When Honolulu City Councilman Brandon Elefante talks with students, he asks them how they got to school. Most say they were dropped off by car.
“I tell them, ‘Watch, in the next decade, you’ll see that change,’” he said, predicting more students will get to school on foot, bike or bus.
Standing in Aiea’s Neal S. Blaisdell Park, Elefante described his vision for District 8, which stretches from Waipahu to Pearl City and lower Aiea and will host five of 21 stations along the city’s elevated rail line.
Rail pillars lined Kamehameha Highway in front of him. The city is rezoning land around the stations and Elefante hopes the resulting development will transform strip malls, industrial warehouses and walk-up apartment buildings into a vibrant mix of businesses stacked with affordable housing.
“It’s sort of like a once-in-a-blue-moon, once-in-a-lifetime thing where you have rail coming online,” said Elefante, the council’s youngest member at 32.
His opponent in the Nov. 6 general election, Kelly Kitashima, expresses more concern for the day-to-day problems facing district residents. Development may come, but for now the rail line just offers shade for commuters driving beneath it along Farrington and Kamehameha highways. Construction has torn up the road, caused delays and made it harder to access some businesses.
On a tour of Pearl City, Kitashima looked up at Flamingo Express, a plate lunch restaurant. The owners closed their popular diner along Kamehameha Highway, Flamingo Restaurant, after business slowed as a result of rail construction, she said.
“What could the city have done to throw them a bone?” she said.
Kitashima pulled up to a crosswalk near Waiau Elementary School. It took more than a decade to make the crosswalk safer with brighter streetlights and other improvements, she said. Last month, the city paid $2 million to settle a lawsuit brought by a woman who was hit by a car at the intersection and blamed poor road conditions, the Honolulu Star-Advertiser reported.
“This is just stuff that makes my blood boil,” Kitashima said. “How can we not get things right?”
The Train To The Future
Reining in spending would be one of Kitashima’s priorities if elected, especially on the over-budget rail project. After the Legislature voted last year to increase the statewide hotel room tax to bail out the project, Kitashima decided to quit her job as the director of sales at the Kahala Hotel and Resort to run for the City Council.
“Did rail really even need a bailout?” she said. “As taxpayers and now industries, we’re now an open checkbook.”
Elefante fondly recalls one of his first events as a newly elected councilman four years ago; a community meeting in Waipahu to discuss the area’s transit-oriented development plan. It created a special district around two rail stations in Waipahu by rezoning areas, in some cases from low-density residential to medium-density apartment, business or industrial mixed use.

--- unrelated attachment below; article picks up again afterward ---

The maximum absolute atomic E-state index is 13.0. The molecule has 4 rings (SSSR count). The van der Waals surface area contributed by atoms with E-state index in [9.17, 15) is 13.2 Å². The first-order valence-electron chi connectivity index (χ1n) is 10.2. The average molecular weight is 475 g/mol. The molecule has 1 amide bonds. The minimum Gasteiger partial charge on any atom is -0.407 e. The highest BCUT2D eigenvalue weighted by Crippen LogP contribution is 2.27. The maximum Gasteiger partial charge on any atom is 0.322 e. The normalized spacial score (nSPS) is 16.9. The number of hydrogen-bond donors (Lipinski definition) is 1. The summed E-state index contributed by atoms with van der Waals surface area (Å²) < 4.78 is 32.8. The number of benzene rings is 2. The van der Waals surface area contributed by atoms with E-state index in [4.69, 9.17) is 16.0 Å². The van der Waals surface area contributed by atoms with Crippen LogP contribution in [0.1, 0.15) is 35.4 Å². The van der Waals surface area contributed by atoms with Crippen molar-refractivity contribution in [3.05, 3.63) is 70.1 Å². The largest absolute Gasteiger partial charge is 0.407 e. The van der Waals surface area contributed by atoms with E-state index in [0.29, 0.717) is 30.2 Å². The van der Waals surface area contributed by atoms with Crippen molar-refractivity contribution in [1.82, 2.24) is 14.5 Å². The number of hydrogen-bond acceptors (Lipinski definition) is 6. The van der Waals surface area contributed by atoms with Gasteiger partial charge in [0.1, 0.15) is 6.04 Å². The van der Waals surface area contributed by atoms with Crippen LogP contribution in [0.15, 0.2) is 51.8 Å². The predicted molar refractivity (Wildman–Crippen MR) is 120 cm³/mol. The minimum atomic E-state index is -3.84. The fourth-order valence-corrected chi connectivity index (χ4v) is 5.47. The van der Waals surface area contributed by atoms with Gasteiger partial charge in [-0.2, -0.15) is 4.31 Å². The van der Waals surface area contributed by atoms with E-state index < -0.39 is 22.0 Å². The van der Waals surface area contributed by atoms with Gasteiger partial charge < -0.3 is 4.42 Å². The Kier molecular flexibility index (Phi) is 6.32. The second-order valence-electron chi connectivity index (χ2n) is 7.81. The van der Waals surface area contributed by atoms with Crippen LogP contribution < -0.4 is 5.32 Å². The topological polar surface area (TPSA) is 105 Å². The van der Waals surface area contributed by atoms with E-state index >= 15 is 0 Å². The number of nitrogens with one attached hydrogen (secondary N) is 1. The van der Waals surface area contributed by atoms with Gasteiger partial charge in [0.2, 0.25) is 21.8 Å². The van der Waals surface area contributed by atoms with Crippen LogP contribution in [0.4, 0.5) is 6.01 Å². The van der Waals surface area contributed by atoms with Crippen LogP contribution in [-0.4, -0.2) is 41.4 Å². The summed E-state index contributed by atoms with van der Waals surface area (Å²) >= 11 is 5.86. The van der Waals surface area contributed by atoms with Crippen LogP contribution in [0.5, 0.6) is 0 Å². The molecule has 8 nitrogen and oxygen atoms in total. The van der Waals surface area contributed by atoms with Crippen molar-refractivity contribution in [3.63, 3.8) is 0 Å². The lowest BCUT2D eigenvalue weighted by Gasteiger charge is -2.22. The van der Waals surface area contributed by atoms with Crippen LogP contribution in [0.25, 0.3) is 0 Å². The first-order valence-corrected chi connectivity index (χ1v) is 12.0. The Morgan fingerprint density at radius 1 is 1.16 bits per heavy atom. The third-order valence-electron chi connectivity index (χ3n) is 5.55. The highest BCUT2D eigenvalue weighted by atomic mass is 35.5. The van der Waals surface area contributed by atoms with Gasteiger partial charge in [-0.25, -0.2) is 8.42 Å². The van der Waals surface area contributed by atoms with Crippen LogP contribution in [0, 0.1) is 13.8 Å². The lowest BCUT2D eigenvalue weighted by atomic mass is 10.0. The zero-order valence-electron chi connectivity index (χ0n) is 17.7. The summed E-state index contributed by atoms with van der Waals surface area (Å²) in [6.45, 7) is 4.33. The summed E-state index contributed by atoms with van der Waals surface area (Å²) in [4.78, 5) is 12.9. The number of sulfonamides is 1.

“You won’t see the immediate impact overnight,” Elefante said. “It takes years.”’
The urban planning projects Elefante is undertaking might be difficult for some of his constituents to embrace.
A 2013 survey commissioned by the city’s planning department of 741 Aiea and Pearl City residents who live close to planned rail stations found that 65 percent preferred to live in single-family homes and use cars as their primary mode of transportation. A 2012 survey of Waipahu residents near rail stops had similar results.
The need for affordable housing is especially pronounced in Waipahu, where multigenerational families crowd into low-rise apartments in the neighborhoods makai of Farrington Highway, said Barbara Tom, Founder of the Waipahu Safe Haven Immigrant Resource Center located in what locals call the “pupu area.”
Guiding development will be the area council member’s challenge over the next few decades, said Waipahu Neighborhood Board member Richard Oshiro.
“It’s ripe for redevelopment, we just want to make sure we get the right kind of development,” he said.
The City Council is nonpartisan, but it’s easy to see Elefante and Kitashima at different ends of Honolulu’s political spectrum.
Kitashima said she is a political outsider with allegiance to neither of the quibbling factions that form a 5-4 split on the nine-member council. Djou’s endorsements, though, have been for the candidates who side with Council Chair Ernie Martin, Caldwell’s chief rival.
She wants to see the city’s ban on sitting and lying on sidewalks applied islandwide in an effort to clear sidewalks of homeless people and their belongings. Elefante has been the only council member to consistently vote against expansions of the sit-lie ban over the last four years.
The incumbent’s campaign has outraised and outspent Kitashima’s fourfold. Elefante has raised $100,647 to Kitashima’s $24,096. His campaign has spent $56,839 compared to her $12,037.
Elefante also has greater name recognition. He has frequented neighborhood board meetings in his district for at least the last eight years, first as a council aide to Breene Harimoto, who is now a state senator, and then as a councilman himself.
Kitashima began attending board meetings regularly after she became a candidate. She keeps a low profile at them, which might not work to her advantage.
“It’s hard to judge somebody if you don’t know much about them,” said Pearl City Neighborhood Board Chair Larry Veray.
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